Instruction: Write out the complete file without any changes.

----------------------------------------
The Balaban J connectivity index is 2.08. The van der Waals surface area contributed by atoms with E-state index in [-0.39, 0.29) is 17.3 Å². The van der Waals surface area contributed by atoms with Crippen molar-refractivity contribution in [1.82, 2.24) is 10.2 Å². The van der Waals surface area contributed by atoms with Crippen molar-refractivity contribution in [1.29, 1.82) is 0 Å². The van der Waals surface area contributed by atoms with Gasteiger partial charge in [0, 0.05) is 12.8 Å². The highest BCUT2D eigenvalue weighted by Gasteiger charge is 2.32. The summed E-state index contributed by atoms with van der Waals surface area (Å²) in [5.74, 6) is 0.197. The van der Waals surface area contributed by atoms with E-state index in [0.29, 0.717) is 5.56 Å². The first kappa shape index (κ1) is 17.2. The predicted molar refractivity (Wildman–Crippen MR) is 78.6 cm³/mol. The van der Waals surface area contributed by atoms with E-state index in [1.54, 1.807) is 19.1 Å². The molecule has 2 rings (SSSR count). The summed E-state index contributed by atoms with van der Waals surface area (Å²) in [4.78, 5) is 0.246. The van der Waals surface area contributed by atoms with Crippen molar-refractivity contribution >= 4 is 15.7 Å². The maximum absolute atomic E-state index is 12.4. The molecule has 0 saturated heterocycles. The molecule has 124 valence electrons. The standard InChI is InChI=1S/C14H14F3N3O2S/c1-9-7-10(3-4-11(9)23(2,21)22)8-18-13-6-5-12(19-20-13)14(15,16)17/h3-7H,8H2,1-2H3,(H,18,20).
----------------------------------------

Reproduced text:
The Balaban J connectivity index is 2.08. The van der Waals surface area contributed by atoms with E-state index in [-0.39, 0.29) is 17.3 Å². The van der Waals surface area contributed by atoms with Crippen molar-refractivity contribution in [1.82, 2.24) is 10.2 Å². The van der Waals surface area contributed by atoms with Crippen molar-refractivity contribution in [1.29, 1.82) is 0 Å². The van der Waals surface area contributed by atoms with Gasteiger partial charge in [0, 0.05) is 12.8 Å². The highest BCUT2D eigenvalue weighted by Gasteiger charge is 2.32. The summed E-state index contributed by atoms with van der Waals surface area (Å²) in [5.74, 6) is 0.197. The van der Waals surface area contributed by atoms with E-state index in [0.29, 0.717) is 5.56 Å². The first kappa shape index (κ1) is 17.2. The predicted molar refractivity (Wildman–Crippen MR) is 78.6 cm³/mol. The van der Waals surface area contributed by atoms with E-state index in [1.54, 1.807) is 19.1 Å². The molecule has 2 rings (SSSR count). The summed E-state index contributed by atoms with van der Waals surface area (Å²) in [4.78, 5) is 0.246. The van der Waals surface area contributed by atoms with Crippen molar-refractivity contribution >= 4 is 15.7 Å². The maximum absolute atomic E-state index is 12.4. The molecule has 0 saturated heterocycles. The molecule has 124 valence electrons. The standard InChI is InChI=1S/C14H14F3N3O2S/c1-9-7-10(3-4-11(9)23(2,21)22)8-18-13-6-5-12(19-20-13)14(15,16)17/h3-7H,8H2,1-2H3,(H,18,20).